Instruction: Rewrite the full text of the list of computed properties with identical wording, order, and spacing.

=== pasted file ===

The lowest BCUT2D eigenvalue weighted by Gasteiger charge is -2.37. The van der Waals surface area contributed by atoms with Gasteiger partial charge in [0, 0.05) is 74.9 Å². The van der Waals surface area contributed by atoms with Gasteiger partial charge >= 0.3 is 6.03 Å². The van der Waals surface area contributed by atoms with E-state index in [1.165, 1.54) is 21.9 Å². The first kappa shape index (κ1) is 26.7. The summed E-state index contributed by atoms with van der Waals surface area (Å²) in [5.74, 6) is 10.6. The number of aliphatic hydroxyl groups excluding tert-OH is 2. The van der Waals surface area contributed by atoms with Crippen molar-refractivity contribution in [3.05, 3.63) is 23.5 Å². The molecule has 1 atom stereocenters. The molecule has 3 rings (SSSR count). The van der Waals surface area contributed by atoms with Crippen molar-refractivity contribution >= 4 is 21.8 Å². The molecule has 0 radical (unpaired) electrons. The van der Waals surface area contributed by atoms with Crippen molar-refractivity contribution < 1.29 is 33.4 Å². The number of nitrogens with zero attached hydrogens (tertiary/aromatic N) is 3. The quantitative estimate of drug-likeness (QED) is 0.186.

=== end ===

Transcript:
The lowest BCUT2D eigenvalue weighted by Gasteiger charge is -2.37. The van der Waals surface area contributed by atoms with Gasteiger partial charge in [0, 0.05) is 74.9 Å². The van der Waals surface area contributed by atoms with Gasteiger partial charge >= 0.3 is 6.03 Å². The van der Waals surface area contributed by atoms with E-state index in [1.165, 1.54) is 21.9 Å². The first kappa shape index (κ1) is 26.7. The summed E-state index contributed by atoms with van der Waals surface area (Å²) in [5.74, 6) is 10.6. The number of aliphatic hydroxyl groups excluding tert-OH is 2. The van der Waals surface area contributed by atoms with Crippen molar-refractivity contribution in [3.05, 3.63) is 23.5 Å². The molecule has 1 atom stereocenters. The molecule has 3 rings (SSSR count). The van der Waals surface area contributed by atoms with Crippen molar-refractivity contribution >= 4 is 21.8 Å². The molecule has 0 radical (unpaired) electrons. The van der Waals surface area contributed by atoms with Crippen molar-refractivity contribution < 1.29 is 33.4 Å². The number of nitrogens with zero attached hydrogens (tertiary/aromatic N) is 3. The quantitative estimate of drug-likeness (QED) is 0.186.